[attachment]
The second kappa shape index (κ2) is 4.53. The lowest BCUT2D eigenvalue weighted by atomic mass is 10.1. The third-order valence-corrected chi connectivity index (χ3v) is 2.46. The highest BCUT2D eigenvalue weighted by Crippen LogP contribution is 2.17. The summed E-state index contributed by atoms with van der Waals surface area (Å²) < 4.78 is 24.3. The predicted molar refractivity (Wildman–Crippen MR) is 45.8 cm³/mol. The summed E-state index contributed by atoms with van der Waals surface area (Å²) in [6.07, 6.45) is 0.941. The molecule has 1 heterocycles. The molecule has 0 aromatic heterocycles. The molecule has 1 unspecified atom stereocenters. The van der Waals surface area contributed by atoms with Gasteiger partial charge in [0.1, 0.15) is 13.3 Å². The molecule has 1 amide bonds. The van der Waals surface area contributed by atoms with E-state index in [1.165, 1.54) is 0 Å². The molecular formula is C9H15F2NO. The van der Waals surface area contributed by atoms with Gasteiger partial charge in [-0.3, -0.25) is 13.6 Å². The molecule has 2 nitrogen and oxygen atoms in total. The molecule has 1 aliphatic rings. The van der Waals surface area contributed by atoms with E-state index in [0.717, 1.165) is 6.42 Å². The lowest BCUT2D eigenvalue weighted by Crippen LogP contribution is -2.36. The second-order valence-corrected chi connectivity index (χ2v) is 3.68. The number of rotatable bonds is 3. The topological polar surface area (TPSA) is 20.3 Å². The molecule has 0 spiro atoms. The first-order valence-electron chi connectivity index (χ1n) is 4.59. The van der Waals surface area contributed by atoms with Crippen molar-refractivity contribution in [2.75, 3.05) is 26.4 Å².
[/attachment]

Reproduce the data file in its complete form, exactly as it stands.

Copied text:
The second kappa shape index (κ2) is 4.53. The lowest BCUT2D eigenvalue weighted by atomic mass is 10.1. The third-order valence-corrected chi connectivity index (χ3v) is 2.46. The highest BCUT2D eigenvalue weighted by Crippen LogP contribution is 2.17. The summed E-state index contributed by atoms with van der Waals surface area (Å²) < 4.78 is 24.3. The predicted molar refractivity (Wildman–Crippen MR) is 45.8 cm³/mol. The summed E-state index contributed by atoms with van der Waals surface area (Å²) in [6.07, 6.45) is 0.941. The molecule has 1 heterocycles. The molecule has 0 aromatic heterocycles. The molecule has 1 unspecified atom stereocenters. The van der Waals surface area contributed by atoms with Gasteiger partial charge in [0.1, 0.15) is 13.3 Å². The molecule has 1 amide bonds. The van der Waals surface area contributed by atoms with E-state index in [1.165, 1.54) is 0 Å². The molecular formula is C9H15F2NO. The van der Waals surface area contributed by atoms with Gasteiger partial charge in [-0.3, -0.25) is 13.6 Å². The molecule has 2 nitrogen and oxygen atoms in total. The molecule has 1 aliphatic rings. The van der Waals surface area contributed by atoms with E-state index in [0.717, 1.165) is 6.42 Å². The lowest BCUT2D eigenvalue weighted by Crippen LogP contribution is -2.36. The second-order valence-corrected chi connectivity index (χ2v) is 3.68. The number of rotatable bonds is 3. The topological polar surface area (TPSA) is 20.3 Å². The molecule has 0 spiro atoms. The first-order valence-electron chi connectivity index (χ1n) is 4.59. The van der Waals surface area contributed by atoms with Crippen molar-refractivity contribution in [2.75, 3.05) is 26.4 Å².